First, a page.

The US is no longer a global hegemon, both by choice and by circumstance. Solid proof of its changing role in the world came as Secretary of State Mike Pompeo marked his first anniversary in the job.
Three things happened that week. In Beijing, President Xi Jinping had 37 world leaders join him for the second forum on the Belt and Road Initiative (BRI), China's plan to build a massive network of ports, roads and railways across 65 countries.
In Vladivostok, Russia's Vladimir Putin met North Korea’s Kim Jong-un for a summit and then a glitzy reception, complete with a Cossack choir, beetroot soup and reindeer dumplings.
And in Washington DC, Mr Pompeo said the Trump administration’s foreign policy had been a huge success – with respect to both North Korea and Iran – and that the State Department would be rolling out “the very beginnings of this understanding that matches swagger, what we’ll call the ethos of the 21st century diplomat”.
Perhaps the word "swagger" gives the game away. Mr Pompeo first used it when he took over as President Trump's second secretary of state. It might have been an attempt to boost the status of the State Department, which had been greatly diminished and demoralised during the tenure of Mr Pompeo's predecessor, Rex Tillerson.
However, even at the time, it seemed a strange choice of word for America’s chief diplomat. “Swagger” means self-importance and arrogance, not self-assurance. It reflects a choice of posture – showy and shallow – rather than considered policy. If Mr Pompeo meant diplomats representing Trump-led America should project confidence and calm competence, swaggering was an inappropriate aspiration. A year on, Mr Pompeo is still talking about American diplomacy in the same terms. What might it mean?
Exactly what he said. There is lots of American swagger even as multi-polarity increases. Mr Trump has instituted multiple tariff wars, withdrawn aid to Central American countries, issued sanctions with abandon and threatened military action in Venezuela. He has withdrawn from several international pacts and ploughed a unilateral course on deeply contested issues, not least the status of Jerusalem, Israel’s occupation of the Golan Heights, empowering the Taliban in opposition to Afghanistan’s elected government, and apparently withdrawing support for the United Nations-backed Government of National Accord in Libya.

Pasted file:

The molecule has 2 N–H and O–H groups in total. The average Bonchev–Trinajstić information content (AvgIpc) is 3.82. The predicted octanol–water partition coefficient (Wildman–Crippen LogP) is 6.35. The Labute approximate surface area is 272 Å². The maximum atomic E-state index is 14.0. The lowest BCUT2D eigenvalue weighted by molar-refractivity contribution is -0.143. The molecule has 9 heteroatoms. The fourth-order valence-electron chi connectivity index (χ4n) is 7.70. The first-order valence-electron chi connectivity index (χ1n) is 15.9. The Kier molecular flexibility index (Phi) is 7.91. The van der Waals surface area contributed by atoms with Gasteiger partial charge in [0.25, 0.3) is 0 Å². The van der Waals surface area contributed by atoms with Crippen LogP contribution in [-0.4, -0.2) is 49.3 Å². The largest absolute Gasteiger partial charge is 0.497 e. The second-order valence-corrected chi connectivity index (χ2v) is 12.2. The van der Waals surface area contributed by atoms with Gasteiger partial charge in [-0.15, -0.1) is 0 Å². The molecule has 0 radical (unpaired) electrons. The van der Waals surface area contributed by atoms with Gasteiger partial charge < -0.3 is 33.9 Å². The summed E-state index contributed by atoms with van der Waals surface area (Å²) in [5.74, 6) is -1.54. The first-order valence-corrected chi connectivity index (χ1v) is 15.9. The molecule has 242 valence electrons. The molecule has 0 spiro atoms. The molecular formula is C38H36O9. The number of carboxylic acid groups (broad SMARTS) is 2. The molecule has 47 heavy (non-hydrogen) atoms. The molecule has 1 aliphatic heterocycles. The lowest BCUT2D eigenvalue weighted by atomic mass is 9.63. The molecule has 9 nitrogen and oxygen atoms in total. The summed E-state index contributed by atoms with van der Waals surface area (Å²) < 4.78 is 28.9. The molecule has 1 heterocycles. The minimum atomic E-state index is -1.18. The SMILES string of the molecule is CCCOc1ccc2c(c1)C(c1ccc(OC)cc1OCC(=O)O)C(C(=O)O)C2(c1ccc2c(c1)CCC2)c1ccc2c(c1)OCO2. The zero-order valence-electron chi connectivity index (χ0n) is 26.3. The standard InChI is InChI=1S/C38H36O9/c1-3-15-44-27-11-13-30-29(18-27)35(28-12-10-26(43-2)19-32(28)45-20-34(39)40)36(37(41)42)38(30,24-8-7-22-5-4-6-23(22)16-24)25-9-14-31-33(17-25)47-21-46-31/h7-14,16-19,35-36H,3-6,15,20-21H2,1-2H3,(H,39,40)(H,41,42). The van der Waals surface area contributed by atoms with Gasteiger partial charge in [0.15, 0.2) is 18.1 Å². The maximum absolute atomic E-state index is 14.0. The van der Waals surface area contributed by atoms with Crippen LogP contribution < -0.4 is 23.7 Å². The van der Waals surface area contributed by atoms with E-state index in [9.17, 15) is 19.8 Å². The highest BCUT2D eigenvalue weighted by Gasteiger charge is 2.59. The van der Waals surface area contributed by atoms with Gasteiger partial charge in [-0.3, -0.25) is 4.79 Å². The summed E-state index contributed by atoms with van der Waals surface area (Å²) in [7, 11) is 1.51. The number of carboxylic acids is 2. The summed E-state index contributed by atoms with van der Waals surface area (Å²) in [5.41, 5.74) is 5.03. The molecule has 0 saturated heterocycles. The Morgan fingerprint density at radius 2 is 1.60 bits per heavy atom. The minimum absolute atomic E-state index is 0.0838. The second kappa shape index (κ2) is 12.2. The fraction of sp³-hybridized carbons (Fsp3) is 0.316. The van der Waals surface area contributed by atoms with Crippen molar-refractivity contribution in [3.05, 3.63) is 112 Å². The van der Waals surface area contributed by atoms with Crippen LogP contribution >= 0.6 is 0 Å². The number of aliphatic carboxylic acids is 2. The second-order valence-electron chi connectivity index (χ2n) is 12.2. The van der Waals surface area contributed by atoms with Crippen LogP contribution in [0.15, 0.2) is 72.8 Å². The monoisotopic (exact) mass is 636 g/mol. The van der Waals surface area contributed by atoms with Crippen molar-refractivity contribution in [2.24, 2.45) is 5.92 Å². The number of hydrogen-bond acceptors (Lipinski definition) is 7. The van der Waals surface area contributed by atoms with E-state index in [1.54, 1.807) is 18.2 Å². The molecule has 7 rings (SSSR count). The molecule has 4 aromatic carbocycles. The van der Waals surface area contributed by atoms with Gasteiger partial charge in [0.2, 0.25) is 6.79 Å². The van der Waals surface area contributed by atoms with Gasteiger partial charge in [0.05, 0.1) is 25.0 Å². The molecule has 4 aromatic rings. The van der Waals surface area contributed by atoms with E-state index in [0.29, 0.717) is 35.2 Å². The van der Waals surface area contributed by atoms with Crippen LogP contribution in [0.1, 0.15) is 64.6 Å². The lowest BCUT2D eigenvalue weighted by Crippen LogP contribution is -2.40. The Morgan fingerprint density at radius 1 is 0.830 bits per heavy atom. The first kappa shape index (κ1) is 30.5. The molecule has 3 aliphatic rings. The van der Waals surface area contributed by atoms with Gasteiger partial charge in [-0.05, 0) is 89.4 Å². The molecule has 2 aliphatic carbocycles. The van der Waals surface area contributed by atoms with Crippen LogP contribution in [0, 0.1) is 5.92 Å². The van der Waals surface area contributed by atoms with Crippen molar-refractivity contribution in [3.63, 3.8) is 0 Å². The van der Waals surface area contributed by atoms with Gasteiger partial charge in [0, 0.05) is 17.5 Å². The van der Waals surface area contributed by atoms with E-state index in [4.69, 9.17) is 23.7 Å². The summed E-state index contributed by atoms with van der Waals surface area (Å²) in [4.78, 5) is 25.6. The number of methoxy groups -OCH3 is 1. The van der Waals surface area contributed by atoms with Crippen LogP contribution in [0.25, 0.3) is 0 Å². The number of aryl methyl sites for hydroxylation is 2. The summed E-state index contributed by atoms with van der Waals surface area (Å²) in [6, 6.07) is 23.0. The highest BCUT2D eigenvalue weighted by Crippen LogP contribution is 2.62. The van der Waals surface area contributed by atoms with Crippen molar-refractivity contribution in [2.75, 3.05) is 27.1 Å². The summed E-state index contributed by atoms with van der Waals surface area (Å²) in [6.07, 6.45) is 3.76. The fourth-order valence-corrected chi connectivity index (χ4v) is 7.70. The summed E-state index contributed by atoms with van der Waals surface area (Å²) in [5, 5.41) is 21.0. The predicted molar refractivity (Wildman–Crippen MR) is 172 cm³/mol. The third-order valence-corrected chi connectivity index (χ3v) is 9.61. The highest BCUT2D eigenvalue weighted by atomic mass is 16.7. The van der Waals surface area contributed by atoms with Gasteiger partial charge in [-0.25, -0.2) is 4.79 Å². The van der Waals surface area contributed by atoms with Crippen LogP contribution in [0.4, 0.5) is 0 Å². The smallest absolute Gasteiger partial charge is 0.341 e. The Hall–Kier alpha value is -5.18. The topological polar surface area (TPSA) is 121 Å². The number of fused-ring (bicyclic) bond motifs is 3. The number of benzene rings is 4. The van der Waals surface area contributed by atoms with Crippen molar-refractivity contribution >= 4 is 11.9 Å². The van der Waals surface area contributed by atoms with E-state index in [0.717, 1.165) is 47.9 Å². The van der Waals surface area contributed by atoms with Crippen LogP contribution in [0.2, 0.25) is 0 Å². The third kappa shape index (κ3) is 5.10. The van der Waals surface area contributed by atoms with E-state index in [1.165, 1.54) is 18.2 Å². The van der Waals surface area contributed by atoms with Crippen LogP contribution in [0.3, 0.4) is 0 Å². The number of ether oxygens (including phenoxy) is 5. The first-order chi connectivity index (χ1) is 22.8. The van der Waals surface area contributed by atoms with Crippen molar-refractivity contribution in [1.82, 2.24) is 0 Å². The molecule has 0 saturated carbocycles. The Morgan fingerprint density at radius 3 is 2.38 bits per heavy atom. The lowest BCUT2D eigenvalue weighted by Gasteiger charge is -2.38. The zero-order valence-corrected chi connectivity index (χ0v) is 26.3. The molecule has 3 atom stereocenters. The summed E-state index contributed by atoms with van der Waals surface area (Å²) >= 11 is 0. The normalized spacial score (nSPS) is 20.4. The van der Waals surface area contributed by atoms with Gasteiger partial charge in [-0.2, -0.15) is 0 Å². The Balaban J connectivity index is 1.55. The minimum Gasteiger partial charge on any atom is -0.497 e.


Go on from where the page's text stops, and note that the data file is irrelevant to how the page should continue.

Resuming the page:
Meanwhile, China grows bolder in articulating its global ambitions and Russia is increasingly assertive about its right – as a nuclear power with a few hundred more warheads than the US – to be at the table to broker key international issues. What we’re seeing right now is American swagger, even as China stays an expansionist course and Russia strategises.
Consider the effects of the changes under way. While the US remains the world’s leading economic, military and technological power, China’s investments, vast markets and broad reach have generated enormous global interest. Mr Xi has also set a target date for China to cement its dominance of the world order – 2049, the 100th anniversary of the founding of the People’s Republic. However, already, China has a huge influence on disparate countries.
When Paris's medieval Notre-Dame cathedral caught fire, Chinese-manufactured commercial drones equipped with HD cameras helped firefighters position their hoses to contain the blaze. Britain, a member of the "Five Eyes" intelligence-sharing alliance led by the US, recently said it was considering allowing the Chinese telecoms equipment-maker Huawei to build parts of its 5G mobile networks. This would preserve an open system for global commerce, with China clearly a major player. In March, Italy became the first member of the G7 bloc of industrialised democracies to sign on to the BRI. In addition, a recent study by the World Bank concluded that BRI transportation projects could boost global GDP by three per cent. It's clear the world is growing more accustomed to China's footprint on "pretty much every human activity, from space to seabed", in the words of Jonathan Ward, author of China's Vision of Victory.
Then there is Russia. Mr Putin has already shaped the Syrian war and, in concert with China, has so far helped prevent the US from removing Venezuela’s Nicolas Maduro. The Vladivostok summit with Mr Kim ensures that Moscow’s view of the North Korean impasse will prevail. Mr Putin has already assumed the role of spokesperson for Mr Kim. His intervention means it’s all but certain that Pyongyang will not be recognised as a nuclear state, but nor will its regime collapse. It is a pragmatic approach and is blessed by Beijing. Together, the Sino-Russian axis will stay the course, defining the path of Trump-era America’s bluster.
There is good reason to cheer a multipolar world order. Mostly, it means that Mr Trump will swagger, but without substance.